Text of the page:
Tuesday, December 20, 2011

Dover Where?

My parents drove me to West Florida to meet up with Jalfred's mom and sister to travel with them to Dover. I didn't want to travel by myself anymore. During the drive down, I laid my head in my mom's lap the whole time while my dad drove. One of the most comforting things to me is for my hair to be played with...it puts me right to sleep.
We finally arrived. The last time I had been at Jalfred's mom's house was when Jalfred was alive. I went there for Thanksgiving. I remember having a wonderful time, but Jalfred was missing. He would call us all as often as he could on Thanksgiving. He wanted to be with us all so badly. I told him how this was the last thanksgiving we would be apart. Who knew that it was the last thanksgiving of his life- spent in Afghanistan.

I realized during the flight to Dover, that I actually had no idea where Dover was. I didn't really care. I still had no concept of the date at this point. I just had to do what we had to do. In a sick way, I was excited to "see" Jalfred. Isn't that sad? I just wanted to be near him so badly, in any way that I could. I was sick of being far from him during deployment and now I was facing being far from him, forever.

I remember getting onto the plane with Jalfred's mom and sister. There was a young man in uniform sitting in the row behind me. He asked if I was married to someone in the military as he looked at the dog tags around my neck and the ring on my finger. I didn't know what exactly to say at first, so I said the whole story. I liked talking about Jalfred to perfectly good strangers. It's funny how they seem to care more than certain people who actually know you. After the plane landed, the rest of the family and I stepped off. I saw the soldier walk away as well, and then he stopped, looked back at our sad faces, and came to give us all hugs. Jalfred's story was beginning to touch so many hearts already. It had only begun. 
During the drive from the airport to Dover, I can recall just staring out of the window. I looked at all the houses. I was so jealous. I want a house. I want a house with my bear. It's not fair. I also would drift into thought about me and Jalfred planning out our future and how we wanted our house to be. I still felt he was alive somehow. I still clung to all that we had planned.

We arrived in Dover, come to find out, it's in Delaware. It's an Airforce base. All bodies returning home from war come through Dover. Let me tell you one thing, there are more soldiers actually dying over there than what they tell you...We arrived at another Fisher House. This one was very nice, like a fancy hotel, but with a full kitchen. None of us had any appetite still. This Fisher House wasn't as homey as the one in Germany, but it was very nice. We were greeted by several people. I forget who most of them were, but they were all so wonderful. I felt like they actually cared, not only about us, but about Jalfred too. Every where we went, we showed people Jalfred's picture. He wasn't just a number or a name...we would make certain of that.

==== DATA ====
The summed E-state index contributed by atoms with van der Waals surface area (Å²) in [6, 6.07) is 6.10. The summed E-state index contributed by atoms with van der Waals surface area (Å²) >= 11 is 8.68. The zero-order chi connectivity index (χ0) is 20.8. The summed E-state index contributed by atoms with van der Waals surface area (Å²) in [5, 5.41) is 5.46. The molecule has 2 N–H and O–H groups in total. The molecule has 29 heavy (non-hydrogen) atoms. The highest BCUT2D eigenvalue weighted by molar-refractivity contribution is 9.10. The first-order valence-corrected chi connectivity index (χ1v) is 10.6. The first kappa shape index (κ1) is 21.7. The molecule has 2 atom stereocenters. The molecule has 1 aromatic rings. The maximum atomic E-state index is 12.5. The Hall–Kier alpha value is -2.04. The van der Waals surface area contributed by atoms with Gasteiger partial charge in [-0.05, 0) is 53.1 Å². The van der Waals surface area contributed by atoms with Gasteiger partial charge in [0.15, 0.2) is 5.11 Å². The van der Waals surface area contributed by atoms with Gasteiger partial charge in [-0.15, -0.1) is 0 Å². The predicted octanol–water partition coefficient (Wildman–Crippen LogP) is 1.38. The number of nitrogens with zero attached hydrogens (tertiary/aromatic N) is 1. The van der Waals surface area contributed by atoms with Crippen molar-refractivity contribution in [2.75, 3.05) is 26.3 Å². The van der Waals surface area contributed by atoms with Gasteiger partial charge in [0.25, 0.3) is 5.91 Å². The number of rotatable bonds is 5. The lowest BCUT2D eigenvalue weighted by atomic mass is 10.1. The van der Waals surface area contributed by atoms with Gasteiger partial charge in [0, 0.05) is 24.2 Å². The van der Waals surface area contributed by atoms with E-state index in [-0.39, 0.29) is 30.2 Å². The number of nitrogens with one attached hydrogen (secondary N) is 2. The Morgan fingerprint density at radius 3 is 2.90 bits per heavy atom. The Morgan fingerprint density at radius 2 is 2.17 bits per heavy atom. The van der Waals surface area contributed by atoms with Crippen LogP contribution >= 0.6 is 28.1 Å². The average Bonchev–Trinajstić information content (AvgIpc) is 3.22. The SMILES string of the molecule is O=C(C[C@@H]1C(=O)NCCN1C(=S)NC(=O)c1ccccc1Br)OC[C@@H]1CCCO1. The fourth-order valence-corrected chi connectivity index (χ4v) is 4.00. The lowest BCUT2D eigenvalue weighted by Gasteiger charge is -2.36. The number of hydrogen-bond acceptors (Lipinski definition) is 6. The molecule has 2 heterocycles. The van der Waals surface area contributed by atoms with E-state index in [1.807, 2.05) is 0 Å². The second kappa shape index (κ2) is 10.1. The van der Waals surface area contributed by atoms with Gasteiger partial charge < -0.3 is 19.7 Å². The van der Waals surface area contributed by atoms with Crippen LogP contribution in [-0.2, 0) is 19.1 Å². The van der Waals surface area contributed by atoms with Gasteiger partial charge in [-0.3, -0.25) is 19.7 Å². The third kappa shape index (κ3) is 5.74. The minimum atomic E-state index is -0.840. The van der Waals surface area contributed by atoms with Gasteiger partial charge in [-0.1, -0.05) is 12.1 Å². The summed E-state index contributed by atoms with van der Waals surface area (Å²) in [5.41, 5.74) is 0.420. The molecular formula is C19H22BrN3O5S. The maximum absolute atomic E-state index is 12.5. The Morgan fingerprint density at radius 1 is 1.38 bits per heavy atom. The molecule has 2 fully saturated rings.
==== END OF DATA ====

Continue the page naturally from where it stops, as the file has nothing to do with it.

We met up with the Army chaplain there. Turned out he was Seventh Day Adventist, just like us. They gave us prayer shaws specially made for families of the fallen. They talked with us, listened to us, and made us feel very welcome in a very unwelcoming situation. We also met another family. They were welcoming home their 21 year old daughter. She was shot in the head just like Jalfred. The only difference was, she died instantly. They didn't even get to say goodbye to a warm body like we did. We shared with them and vice versa. They knew exactly what we were going through. I was so sorry for them too.
What they call the Dignified Transfer is a special and symbolic ceremony of the transfer of a fallen soldier's body from foreign war, back home into the United States. Dignified it was.

We dressed in full black. I wore the same dress that I would wear to my hunny's funeral. The family and I walked into a room where there was about ten soldiers all standing at attention for us. It was powerful, moving. They briefed us on safety and how difficult it would be to see. Again, difficult it was, they were very right.

We rode a suri, which is a shuttle type bus with seats all facing each other to the air strip. As soon as we turned around the corner, I saw Jalfred. He was high in the air on a platform...in a flag-draped casket. From afar all I could see was red white and blue in a rectangular shape. I lost it. We got nearer and nearer and it got a little realer and realer. NO. He could not be in there. No, it's not possible. Not my baby. They made a mistake. I sobbed. Jalfred's mother and I stepped out of the suri and held each other tightly, watching the platform lower to the ground, holding our world.
I kept thinking of my baby and how he looked inside...the casket. Horrible images flashing through my mind. Imagine for one second, God forbid, welcoming your loved one home like this...in there. I watched as the soldiers respectfully carried my man from the platform of the plane to the white truck. It felt like a dream. My mind couldn't take it anymore. I cried so hard, so very hard. It was a gloomy day, however, Jalfred's mother noticed something most did not. During Jalfred's transfer, the sun shown through the clouds. There was sunshine on our baby, and when he went away, so did the sun.
I'll never forget this white truck driving away into the distance. Carrying all my love with it. Carrying Jalfred.

(These pictures weren't of Jalfred's transfer, they're just to give you an idea of what I saw)

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